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Subject: "Cohabitants, Clore 13/5/02" Archived thread - Read only
 
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Conferences What's Happening Topic #2732
Reading Topic #2732
Lynette H

14-05-02, 04:34 PM (GMT)
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"Cohabitants, Clore 13/5/02"
 
   Cohabitants 2, Clore Studio 13 May 2002

Tom Sapsford and Cathy Marston retuned to the Clore with a double bill of new works a little more than a year after the first ‘Cohabitants’ programme. There are some changes in both their work, though it was more marked in Sapsford’s. His earlier piece had been quirky and entertaining: tic(k) was a rather more cool, formal and controlled. It looked a carefully structured work, and flowed well, which is remarkable, given the constraints under which these works are made – the dancers give up what limited free time they have to rehearse and Sapsford indicated in a question and answer session later that it was difficult to work with more than two dancers at any time until very shortly before the opening.

Tic(k) had a cast of three women and two men, simply and identically clad. There was a attractive section early on with one women lifted and passed around the group, but most of the interactions were in twos and threes. There’s a lot of use of the floor, and a film projected on the Clore’s rumpled curtains intermittently gives views of sleeping bodies. Little gestures and moves are passed around the group. Thomas Whitehead and Bennet Gartside were involved in some contorted rolls across the stage, weirdly interlocked: acrobatic, but quite slow and dreamy, rather than fierce and gymnastic.

While Sapsford seemed to have moved away from narrative gestures, Cathy Marston is consciously exploring how dance can convey narrative and character. Her starting point for Between Shadows was L.P Harley’s the Go-Between. I haven’t read the novel or seen the film based on it though the title does call up vague evocations of Edwardian romance: so I was curious to see how clearly the story came across. It isn’t a straightforward approach, more an evocation of memories, atmospheres and encounters, watched simultaneously by the young Leo (Giacomo Ciriaci) and his much older self (Kevin Richmond). A girl (Lauren Cuthbertson) is young Leo’s charming friend, (charming dances, all summer sweetness) but also the object of her controlling mother’s schemes to pair her off with the suitably aristocratic young man (an unsmiling Edward Watson) who is ready to push her into the appropriate respectable stiff-armed shapes from which she slithers away. Meanwhile in the background with passionate intent lurks a tousled Martin Harvey. The characters seldom leave the stage, but wait and watch on the sidelines as the main encounters take place.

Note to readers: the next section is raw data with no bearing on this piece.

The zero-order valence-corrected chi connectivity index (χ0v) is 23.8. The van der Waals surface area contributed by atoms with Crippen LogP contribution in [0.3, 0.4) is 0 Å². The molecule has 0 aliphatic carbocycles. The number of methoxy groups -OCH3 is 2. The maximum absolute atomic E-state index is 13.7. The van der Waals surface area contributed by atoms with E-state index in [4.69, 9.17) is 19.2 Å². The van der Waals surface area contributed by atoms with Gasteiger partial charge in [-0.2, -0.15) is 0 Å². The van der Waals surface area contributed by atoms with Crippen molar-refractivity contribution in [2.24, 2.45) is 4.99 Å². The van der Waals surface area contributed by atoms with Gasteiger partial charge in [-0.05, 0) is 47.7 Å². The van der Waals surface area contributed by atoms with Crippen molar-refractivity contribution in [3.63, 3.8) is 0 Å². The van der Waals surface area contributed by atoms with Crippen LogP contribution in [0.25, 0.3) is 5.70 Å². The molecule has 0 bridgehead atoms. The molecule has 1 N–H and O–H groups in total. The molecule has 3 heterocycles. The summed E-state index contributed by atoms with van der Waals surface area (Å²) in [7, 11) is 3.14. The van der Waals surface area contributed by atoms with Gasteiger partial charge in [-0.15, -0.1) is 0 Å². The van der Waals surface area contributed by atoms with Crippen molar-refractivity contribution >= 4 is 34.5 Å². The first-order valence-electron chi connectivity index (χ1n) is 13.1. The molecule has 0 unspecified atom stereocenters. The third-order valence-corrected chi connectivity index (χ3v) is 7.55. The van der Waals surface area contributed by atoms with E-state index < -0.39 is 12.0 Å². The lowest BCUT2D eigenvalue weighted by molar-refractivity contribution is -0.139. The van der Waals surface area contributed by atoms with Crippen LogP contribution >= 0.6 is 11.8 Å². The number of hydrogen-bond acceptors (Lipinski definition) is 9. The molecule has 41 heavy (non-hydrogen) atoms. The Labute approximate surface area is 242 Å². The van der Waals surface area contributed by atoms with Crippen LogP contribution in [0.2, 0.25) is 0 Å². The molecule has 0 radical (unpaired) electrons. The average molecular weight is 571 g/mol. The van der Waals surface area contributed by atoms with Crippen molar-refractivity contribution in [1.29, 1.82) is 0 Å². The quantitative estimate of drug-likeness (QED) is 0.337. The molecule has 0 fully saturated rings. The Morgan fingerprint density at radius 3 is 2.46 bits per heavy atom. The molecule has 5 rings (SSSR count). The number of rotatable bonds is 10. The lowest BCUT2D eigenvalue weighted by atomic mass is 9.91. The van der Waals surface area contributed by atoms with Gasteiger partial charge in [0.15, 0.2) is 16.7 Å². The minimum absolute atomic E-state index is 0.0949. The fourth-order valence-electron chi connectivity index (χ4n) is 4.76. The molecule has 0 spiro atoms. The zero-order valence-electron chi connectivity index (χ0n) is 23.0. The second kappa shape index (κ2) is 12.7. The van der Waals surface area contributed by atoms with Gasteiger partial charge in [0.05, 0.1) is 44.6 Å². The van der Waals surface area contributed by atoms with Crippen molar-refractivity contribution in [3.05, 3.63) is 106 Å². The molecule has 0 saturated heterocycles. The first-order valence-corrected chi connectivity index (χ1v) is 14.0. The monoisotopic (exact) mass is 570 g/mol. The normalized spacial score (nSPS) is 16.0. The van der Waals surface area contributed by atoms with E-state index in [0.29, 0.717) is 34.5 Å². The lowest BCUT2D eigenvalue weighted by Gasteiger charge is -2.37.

Considerable care and planning have gone into the work – the music was specially commissioned from Philip Chambon, with a live viola overlaid on a recorded score. Costumes (Elizabeth McGorian) are elegant evocations of the Edwardian era, detailed, but very light and floating. Marston’s cast is very well chosen. Kevin Richmond and Elizabeth McGorian, as older dancers, bring a strong stage presence, and Richmond’s frustrated regret is strongly conveyed. The real surprise is Lauren Cuthberston, a recent joiner from the Royal Ballet School. Towards the close, just as the work seemed to be losing focus among the complexities, Marston provides a pas de deux for her and Harvey of startling emotional and physical intensity. Cuthbertson has both a teenage freshness and an unrestrained ardour as she flickers around Harvey, who winds her up, over and around him. Marvellous stuff, with a very recognisably Marston style to it – the intricate duet that pushes partnering skills as far as they will go has been very much a hallmark of hers. Some of the other dance vocabulary employed seemed a more conscious attempt to try out new styles.

Do get to see this if you can – it’s a great shame that the BBC are not, after all filming this, and it’s a great chance to see the dancers at close range. The Cutherbertson / Harvey duet was stunning.